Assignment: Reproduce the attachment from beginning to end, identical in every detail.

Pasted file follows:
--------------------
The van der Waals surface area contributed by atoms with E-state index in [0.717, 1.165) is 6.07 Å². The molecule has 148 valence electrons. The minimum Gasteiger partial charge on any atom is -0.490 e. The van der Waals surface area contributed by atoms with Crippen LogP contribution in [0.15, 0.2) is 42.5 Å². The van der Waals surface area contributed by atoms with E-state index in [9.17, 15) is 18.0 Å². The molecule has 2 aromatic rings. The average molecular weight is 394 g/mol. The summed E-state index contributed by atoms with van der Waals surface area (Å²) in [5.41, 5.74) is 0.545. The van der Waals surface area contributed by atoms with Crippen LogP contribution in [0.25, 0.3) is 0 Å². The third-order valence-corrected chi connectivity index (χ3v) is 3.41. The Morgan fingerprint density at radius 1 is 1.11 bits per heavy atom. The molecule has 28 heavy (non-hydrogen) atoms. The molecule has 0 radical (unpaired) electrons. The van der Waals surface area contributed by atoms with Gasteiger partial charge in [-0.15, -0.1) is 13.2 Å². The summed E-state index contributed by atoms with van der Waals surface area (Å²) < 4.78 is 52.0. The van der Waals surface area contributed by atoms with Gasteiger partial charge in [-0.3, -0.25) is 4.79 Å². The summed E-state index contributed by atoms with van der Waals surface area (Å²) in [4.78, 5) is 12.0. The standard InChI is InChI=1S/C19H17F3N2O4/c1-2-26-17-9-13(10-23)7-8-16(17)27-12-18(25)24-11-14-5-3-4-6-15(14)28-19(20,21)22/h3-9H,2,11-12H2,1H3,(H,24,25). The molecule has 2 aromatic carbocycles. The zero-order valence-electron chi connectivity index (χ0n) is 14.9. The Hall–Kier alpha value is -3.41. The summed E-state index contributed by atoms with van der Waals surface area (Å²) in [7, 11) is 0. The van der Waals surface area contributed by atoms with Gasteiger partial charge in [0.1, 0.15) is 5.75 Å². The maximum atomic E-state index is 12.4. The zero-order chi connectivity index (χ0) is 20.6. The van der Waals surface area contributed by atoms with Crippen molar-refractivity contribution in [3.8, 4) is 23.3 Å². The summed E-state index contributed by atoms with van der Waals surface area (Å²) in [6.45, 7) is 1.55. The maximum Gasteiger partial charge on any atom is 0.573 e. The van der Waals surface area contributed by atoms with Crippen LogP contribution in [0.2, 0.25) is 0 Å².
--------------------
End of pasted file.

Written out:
The van der Waals surface area contributed by atoms with E-state index in [0.717, 1.165) is 6.07 Å². The molecule has 148 valence electrons. The minimum Gasteiger partial charge on any atom is -0.490 e. The van der Waals surface area contributed by atoms with Crippen LogP contribution in [0.15, 0.2) is 42.5 Å². The van der Waals surface area contributed by atoms with E-state index in [9.17, 15) is 18.0 Å². The molecule has 2 aromatic rings. The average molecular weight is 394 g/mol. The summed E-state index contributed by atoms with van der Waals surface area (Å²) in [5.41, 5.74) is 0.545. The van der Waals surface area contributed by atoms with Crippen LogP contribution in [0.25, 0.3) is 0 Å². The third-order valence-corrected chi connectivity index (χ3v) is 3.41. The Morgan fingerprint density at radius 1 is 1.11 bits per heavy atom. The molecule has 28 heavy (non-hydrogen) atoms. The molecule has 0 radical (unpaired) electrons. The van der Waals surface area contributed by atoms with Gasteiger partial charge in [-0.15, -0.1) is 13.2 Å². The summed E-state index contributed by atoms with van der Waals surface area (Å²) < 4.78 is 52.0. The van der Waals surface area contributed by atoms with Gasteiger partial charge in [-0.3, -0.25) is 4.79 Å². The summed E-state index contributed by atoms with van der Waals surface area (Å²) in [4.78, 5) is 12.0. The standard InChI is InChI=1S/C19H17F3N2O4/c1-2-26-17-9-13(10-23)7-8-16(17)27-12-18(25)24-11-14-5-3-4-6-15(14)28-19(20,21)22/h3-9H,2,11-12H2,1H3,(H,24,25). The molecule has 2 aromatic carbocycles. The zero-order valence-electron chi connectivity index (χ0n) is 14.9. The Hall–Kier alpha value is -3.41. The summed E-state index contributed by atoms with van der Waals surface area (Å²) in [7, 11) is 0. The van der Waals surface area contributed by atoms with Gasteiger partial charge in [0.1, 0.15) is 5.75 Å². The maximum atomic E-state index is 12.4. The zero-order chi connectivity index (χ0) is 20.6. The van der Waals surface area contributed by atoms with Crippen molar-refractivity contribution in [3.8, 4) is 23.3 Å². The summed E-state index contributed by atoms with van der Waals surface area (Å²) in [6.45, 7) is 1.55. The maximum Gasteiger partial charge on any atom is 0.573 e. The van der Waals surface area contributed by atoms with Crippen LogP contribution in [0.2, 0.25) is 0 Å².